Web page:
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1986 Views 5 Replies Latest reply: Sep 16, 2008 7:07 AM by Timeyo RSS
Timeyo Pro 71 posts since
Jul 21, 2008
Currently Being Moderated

Sep 15, 2008 9:19 AM

Is a disparity in my heart rate during running vs. biking indicative of effort or ability?

I bought a heart rate monitor last week and started using it to monitor what my heart rate has been during my training. I am 32 year old male as I assume that will come into play. Anyway, on Saturday I ran 6 miles and my heart rate was pretty much in the 170-176 range during the run after the first mile or so. It was a good effort run as I maintained the same pace I would had I run 3 miles. Anyway, the following day, I had a 20 mile bike ride and had my heart rate monitor on and noticed that during my ride, at my regular pace, my heart rate was only really about 140-150 bpm. So I thought that I must not be working hard enough considering the day before I was able to maintain a 170+ bpm for approx. 50 minutes.  Would this be an accurate assessment or do I need to treat my bpm for the different sports separate.

 

As a result of the disparity, I put up more effort on the rest of the ride feeling that I was chumping out on my bike workouts. I brought my heart rate up to about 160-162 for a good amount of the ride and consequently increased my average mph by 2. But I was unable to sustain it the entire ride, I'd slip back into what my regular ride was like.

 

So I guess the question if it isnt clear is: If I am averaging a certain heart rate during one of the sports and it is considerably higher than in another, is that an indication of lack of effort? Is it an indicator that the running is my weakest event?

 

At this point I dont know what to think. Your advice is much appreciated!

 

Timeyo

  • triitout Expert 51 posts since
    Aug 15, 2008

     

    timeyo,

     

     

    The exact same thing happens to me, my heartrate is in the low 170's on the run, and 130-140's on both the swim and bike.  I've talked to a few other people that say it's the same way with them.  I just chalk it up to the running is more aerobic than either the bike or the swim...I dont have many answers for ya, but maybe just knowing that it's the same for others might help ya!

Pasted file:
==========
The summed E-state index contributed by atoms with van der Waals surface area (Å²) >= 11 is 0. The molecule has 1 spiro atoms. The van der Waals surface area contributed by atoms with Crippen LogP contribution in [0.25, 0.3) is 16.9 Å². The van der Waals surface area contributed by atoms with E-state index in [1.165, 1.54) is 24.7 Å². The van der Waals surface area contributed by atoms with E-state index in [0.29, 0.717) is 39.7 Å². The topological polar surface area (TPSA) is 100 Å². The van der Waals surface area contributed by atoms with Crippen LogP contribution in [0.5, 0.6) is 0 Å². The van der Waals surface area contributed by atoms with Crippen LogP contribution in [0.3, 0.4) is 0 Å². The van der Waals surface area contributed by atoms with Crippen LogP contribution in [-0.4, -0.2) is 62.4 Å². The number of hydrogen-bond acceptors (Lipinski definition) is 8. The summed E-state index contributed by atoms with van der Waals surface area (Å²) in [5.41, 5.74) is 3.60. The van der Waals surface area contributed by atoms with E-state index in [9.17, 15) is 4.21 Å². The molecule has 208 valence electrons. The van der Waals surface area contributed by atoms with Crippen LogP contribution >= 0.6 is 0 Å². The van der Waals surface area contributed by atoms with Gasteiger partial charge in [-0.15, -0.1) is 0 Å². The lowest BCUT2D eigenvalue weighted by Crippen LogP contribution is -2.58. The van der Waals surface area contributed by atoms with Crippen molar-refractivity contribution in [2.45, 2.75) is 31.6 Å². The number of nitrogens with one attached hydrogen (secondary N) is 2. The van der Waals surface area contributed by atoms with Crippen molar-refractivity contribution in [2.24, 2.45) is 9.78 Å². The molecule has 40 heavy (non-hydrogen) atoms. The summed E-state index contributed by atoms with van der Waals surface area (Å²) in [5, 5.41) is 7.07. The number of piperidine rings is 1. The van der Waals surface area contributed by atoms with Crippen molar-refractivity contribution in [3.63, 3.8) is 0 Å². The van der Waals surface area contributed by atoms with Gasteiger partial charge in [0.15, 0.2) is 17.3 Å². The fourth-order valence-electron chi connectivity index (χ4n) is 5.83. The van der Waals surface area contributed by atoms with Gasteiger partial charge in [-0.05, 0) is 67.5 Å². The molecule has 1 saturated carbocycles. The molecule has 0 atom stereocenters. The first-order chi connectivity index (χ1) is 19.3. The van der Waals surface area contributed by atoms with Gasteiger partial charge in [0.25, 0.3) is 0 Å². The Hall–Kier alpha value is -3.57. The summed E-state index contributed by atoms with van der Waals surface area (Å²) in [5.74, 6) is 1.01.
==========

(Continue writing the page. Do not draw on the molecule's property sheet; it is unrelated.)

• Joe_h1 Community Moderator 1,833 posts since
    Jul 9, 2007
    Currently Being Moderated
    3. Sep 16, 2008 6:30 AM (in response to Timeyo)
    yes?

    your max HR for swimming and cycling is typically lower than running (something do w/ t hem not beint weight bearing exercise) but you should do afield test to figure out your max HR. your HR for a workout would depend on what sort of workout it is (easy long distance vs. hard interval vs. recovery)





    goals for 2011:

    break 19minutes for 5k

    break 2:42 for olympic triathlon probably Anthracite olympic

    break 3:16 for marathon ( a long shot but it's fun putting yourself out there)

  • niemsco Legend 189 posts since
    Sep 24, 2007

    You should do a time trial on both bike and run to figure out what your threshold is. Then you can use calculators to figure out what z1-z5 are for bike and run. My bike is about 10 beats off my run. Basically what it is, is after a warmup, you start going at a pace in which you think you can last for 30 minutes. After 10 minutes into the trial you hit the lap button on your HR as you want to get your average HR for that last 20 minutes. These are hard efforts, but not so hard you are dying before its over. I try to keep the exertion even throughout or finish off strong. It should be like you are racing.

     

    That HR should be around your threshold HR. Check out this link http://www.beginnertriathlete.com/cms/article-detail.asp?articleid=633 .I think it explains everything.

     

    Don't use the 220 minus age stuff, or the others.. determining by threshold is best. Of course you can spend some money get a v02max test, but you need to do it for bike and run.

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